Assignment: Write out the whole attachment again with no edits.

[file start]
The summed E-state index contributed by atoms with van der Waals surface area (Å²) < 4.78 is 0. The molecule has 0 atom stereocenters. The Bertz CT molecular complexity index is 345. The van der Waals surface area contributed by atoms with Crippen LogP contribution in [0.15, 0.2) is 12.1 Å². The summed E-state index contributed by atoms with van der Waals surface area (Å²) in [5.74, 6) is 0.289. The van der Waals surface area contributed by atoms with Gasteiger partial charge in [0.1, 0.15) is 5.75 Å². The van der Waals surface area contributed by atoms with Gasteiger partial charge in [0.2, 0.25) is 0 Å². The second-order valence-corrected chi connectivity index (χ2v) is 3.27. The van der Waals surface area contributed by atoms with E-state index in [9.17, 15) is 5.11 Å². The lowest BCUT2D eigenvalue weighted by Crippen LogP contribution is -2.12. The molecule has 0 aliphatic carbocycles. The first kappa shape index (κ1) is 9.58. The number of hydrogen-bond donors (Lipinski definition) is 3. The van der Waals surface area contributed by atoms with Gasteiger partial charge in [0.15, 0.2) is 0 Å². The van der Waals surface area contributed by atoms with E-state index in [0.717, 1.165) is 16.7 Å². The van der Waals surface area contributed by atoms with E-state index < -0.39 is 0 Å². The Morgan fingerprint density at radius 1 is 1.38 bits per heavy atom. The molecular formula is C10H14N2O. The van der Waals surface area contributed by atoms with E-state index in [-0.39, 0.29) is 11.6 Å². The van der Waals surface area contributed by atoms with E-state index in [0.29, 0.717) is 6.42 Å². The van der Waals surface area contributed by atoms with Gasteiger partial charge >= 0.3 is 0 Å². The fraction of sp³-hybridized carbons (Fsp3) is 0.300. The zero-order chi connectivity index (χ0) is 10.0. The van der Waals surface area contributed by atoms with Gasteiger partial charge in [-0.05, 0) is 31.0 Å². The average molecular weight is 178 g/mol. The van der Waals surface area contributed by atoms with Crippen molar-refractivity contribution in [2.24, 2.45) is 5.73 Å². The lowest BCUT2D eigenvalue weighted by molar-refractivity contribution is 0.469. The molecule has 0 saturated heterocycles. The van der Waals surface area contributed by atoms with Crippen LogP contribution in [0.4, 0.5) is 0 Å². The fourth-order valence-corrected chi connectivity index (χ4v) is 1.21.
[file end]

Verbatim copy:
The summed E-state index contributed by atoms with van der Waals surface area (Å²) < 4.78 is 0. The molecule has 0 atom stereocenters. The Bertz CT molecular complexity index is 345. The van der Waals surface area contributed by atoms with Crippen LogP contribution in [0.15, 0.2) is 12.1 Å². The summed E-state index contributed by atoms with van der Waals surface area (Å²) in [5.74, 6) is 0.289. The van der Waals surface area contributed by atoms with Gasteiger partial charge in [0.1, 0.15) is 5.75 Å². The van der Waals surface area contributed by atoms with Gasteiger partial charge in [0.2, 0.25) is 0 Å². The second-order valence-corrected chi connectivity index (χ2v) is 3.27. The van der Waals surface area contributed by atoms with E-state index in [9.17, 15) is 5.11 Å². The lowest BCUT2D eigenvalue weighted by Crippen LogP contribution is -2.12. The molecule has 0 aliphatic carbocycles. The first kappa shape index (κ1) is 9.58. The number of hydrogen-bond donors (Lipinski definition) is 3. The van der Waals surface area contributed by atoms with Gasteiger partial charge in [0.15, 0.2) is 0 Å². The van der Waals surface area contributed by atoms with E-state index in [0.717, 1.165) is 16.7 Å². The van der Waals surface area contributed by atoms with E-state index < -0.39 is 0 Å². The Morgan fingerprint density at radius 1 is 1.38 bits per heavy atom. The molecular formula is C10H14N2O. The van der Waals surface area contributed by atoms with E-state index in [-0.39, 0.29) is 11.6 Å². The van der Waals surface area contributed by atoms with E-state index in [0.29, 0.717) is 6.42 Å². The van der Waals surface area contributed by atoms with Gasteiger partial charge >= 0.3 is 0 Å². The fraction of sp³-hybridized carbons (Fsp3) is 0.300. The zero-order chi connectivity index (χ0) is 10.0. The van der Waals surface area contributed by atoms with Gasteiger partial charge in [-0.05, 0) is 31.0 Å². The average molecular weight is 178 g/mol. The van der Waals surface area contributed by atoms with Crippen molar-refractivity contribution in [2.24, 2.45) is 5.73 Å². The lowest BCUT2D eigenvalue weighted by molar-refractivity contribution is 0.469. The molecule has 0 saturated heterocycles. The van der Waals surface area contributed by atoms with Crippen LogP contribution in [0.4, 0.5) is 0 Å². The fourth-order valence-corrected chi connectivity index (χ4v) is 1.21.